Song To The Siren and then Chemical Beats came out through JBO, then the remixes, such as Lionrock, started coming in with JBO's support. And then it was on to Sabresonic. “Sabresonic was off the hook,” says Simons. “It was so good. It was hard but fair, as Terry Farley described it. We ended up playing there. Andrew wanted us to DJ, but we weren’t good enough to play. He wanted us to be involved, so we ended up cobbling together a 20 minute live thing. We didn’t want to be on the stage, so we ended up in a cubby hole above the cloakroom. Adam Smith was doing the visuals – we’re still working with him today.”

Simons aptly describes his influence as that of a good football manager. “If he felt like you had something, he’d let you get on with it and express yourself.” 

He continued that influence throughout his career. “Our paths went in different directions, but he was always there with a quip. He had that real curiosity and sensitivity too. He really touched so many people’s lives. And when he was DJing, it was like nothing else. It was magical. He used to create this incredible magic when he DJed. No one ever came close.”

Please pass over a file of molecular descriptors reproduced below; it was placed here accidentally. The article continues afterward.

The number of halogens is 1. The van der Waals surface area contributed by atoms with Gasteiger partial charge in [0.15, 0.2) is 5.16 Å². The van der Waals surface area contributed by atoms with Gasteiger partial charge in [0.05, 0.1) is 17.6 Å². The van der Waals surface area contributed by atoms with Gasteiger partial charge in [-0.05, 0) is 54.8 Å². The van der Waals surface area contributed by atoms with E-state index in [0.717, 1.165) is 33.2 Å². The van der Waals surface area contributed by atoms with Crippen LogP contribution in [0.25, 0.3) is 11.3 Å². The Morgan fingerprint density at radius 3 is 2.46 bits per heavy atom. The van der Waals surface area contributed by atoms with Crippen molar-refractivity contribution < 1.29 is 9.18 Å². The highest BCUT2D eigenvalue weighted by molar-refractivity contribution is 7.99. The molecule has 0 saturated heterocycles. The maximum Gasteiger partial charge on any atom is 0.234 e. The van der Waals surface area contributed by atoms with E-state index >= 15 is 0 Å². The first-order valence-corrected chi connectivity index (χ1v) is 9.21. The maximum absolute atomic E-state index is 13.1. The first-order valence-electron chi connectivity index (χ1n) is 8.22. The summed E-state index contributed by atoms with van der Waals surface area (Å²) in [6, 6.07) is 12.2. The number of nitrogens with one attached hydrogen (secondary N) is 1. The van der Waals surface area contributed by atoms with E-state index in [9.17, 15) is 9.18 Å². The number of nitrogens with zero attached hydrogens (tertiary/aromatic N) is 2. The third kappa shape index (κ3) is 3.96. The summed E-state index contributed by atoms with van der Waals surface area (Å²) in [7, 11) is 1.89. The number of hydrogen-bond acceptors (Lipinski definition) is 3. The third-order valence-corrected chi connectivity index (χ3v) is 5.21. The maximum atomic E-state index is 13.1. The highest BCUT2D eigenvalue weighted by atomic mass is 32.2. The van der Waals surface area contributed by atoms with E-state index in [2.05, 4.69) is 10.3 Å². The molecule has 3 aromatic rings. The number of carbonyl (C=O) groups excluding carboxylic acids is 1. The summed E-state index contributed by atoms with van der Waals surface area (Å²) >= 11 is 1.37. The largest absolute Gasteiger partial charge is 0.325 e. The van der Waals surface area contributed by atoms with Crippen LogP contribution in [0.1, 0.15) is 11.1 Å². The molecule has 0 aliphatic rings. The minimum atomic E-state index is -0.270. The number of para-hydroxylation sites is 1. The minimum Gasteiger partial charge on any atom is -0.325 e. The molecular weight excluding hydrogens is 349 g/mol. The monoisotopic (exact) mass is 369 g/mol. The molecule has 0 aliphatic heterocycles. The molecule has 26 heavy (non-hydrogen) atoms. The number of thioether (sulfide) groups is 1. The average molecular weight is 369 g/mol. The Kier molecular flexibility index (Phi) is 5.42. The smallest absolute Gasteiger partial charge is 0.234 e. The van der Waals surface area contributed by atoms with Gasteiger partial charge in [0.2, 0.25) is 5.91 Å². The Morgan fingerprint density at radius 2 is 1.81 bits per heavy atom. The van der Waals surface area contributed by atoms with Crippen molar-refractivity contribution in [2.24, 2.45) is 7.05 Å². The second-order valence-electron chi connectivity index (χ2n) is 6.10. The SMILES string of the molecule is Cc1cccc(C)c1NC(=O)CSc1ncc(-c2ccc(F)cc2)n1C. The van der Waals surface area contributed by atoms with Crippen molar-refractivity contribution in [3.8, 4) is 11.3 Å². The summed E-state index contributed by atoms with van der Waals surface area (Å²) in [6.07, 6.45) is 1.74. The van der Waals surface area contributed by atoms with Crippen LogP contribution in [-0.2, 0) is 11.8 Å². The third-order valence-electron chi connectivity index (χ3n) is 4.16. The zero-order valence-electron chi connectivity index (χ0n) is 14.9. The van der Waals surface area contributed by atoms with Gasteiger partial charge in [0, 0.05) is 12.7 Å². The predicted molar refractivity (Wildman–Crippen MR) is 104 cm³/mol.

These fertile 90s years saw another Heavenly signing fall under the influence of Weatherall as he worked on her debut album. Beth Orton’s first outing was sprinkled with Weatherall’s sensibilities and deft production touch, although fine work, less bombastic (or Bomba-stic) than some of his other efforts around this time, it has been shunted aside as Screamadelica and One Dove’s first (an outstanding elpee, but one perhaps offering a salutary lesson on major label interference) came to the fore.